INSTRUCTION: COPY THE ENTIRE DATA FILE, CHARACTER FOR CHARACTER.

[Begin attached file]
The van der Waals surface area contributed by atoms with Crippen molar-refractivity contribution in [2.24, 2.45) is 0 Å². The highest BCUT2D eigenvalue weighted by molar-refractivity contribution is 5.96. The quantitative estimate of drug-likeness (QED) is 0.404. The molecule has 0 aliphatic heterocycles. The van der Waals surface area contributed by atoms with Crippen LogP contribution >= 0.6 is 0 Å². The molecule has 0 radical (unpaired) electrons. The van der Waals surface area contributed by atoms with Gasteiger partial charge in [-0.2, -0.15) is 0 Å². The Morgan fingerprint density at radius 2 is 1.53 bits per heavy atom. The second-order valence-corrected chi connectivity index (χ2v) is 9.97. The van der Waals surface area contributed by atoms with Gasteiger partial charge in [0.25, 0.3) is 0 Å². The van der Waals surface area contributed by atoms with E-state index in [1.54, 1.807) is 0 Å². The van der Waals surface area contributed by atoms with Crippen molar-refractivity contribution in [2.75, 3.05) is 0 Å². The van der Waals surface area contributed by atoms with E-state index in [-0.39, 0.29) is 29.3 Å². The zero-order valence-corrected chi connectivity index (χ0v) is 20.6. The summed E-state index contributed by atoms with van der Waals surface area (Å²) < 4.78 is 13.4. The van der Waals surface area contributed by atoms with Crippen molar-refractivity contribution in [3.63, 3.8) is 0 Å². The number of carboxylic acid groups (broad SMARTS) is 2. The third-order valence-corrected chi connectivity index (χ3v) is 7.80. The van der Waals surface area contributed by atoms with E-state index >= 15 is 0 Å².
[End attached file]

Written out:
The van der Waals surface area contributed by atoms with Crippen molar-refractivity contribution in [2.24, 2.45) is 0 Å². The highest BCUT2D eigenvalue weighted by molar-refractivity contribution is 5.96. The quantitative estimate of drug-likeness (QED) is 0.404. The molecule has 0 aliphatic heterocycles. The van der Waals surface area contributed by atoms with Crippen LogP contribution >= 0.6 is 0 Å². The molecule has 0 radical (unpaired) electrons. The van der Waals surface area contributed by atoms with Gasteiger partial charge in [-0.2, -0.15) is 0 Å². The Morgan fingerprint density at radius 2 is 1.53 bits per heavy atom. The second-order valence-corrected chi connectivity index (χ2v) is 9.97. The van der Waals surface area contributed by atoms with Gasteiger partial charge in [0.25, 0.3) is 0 Å². The van der Waals surface area contributed by atoms with E-state index in [1.54, 1.807) is 0 Å². The van der Waals surface area contributed by atoms with Crippen molar-refractivity contribution in [2.75, 3.05) is 0 Å². The van der Waals surface area contributed by atoms with E-state index in [-0.39, 0.29) is 29.3 Å². The zero-order valence-corrected chi connectivity index (χ0v) is 20.6. The summed E-state index contributed by atoms with van der Waals surface area (Å²) < 4.78 is 13.4. The van der Waals surface area contributed by atoms with Crippen molar-refractivity contribution in [3.63, 3.8) is 0 Å². The number of carboxylic acid groups (broad SMARTS) is 2. The third-order valence-corrected chi connectivity index (χ3v) is 7.80. The van der Waals surface area contributed by atoms with E-state index >= 15 is 0 Å².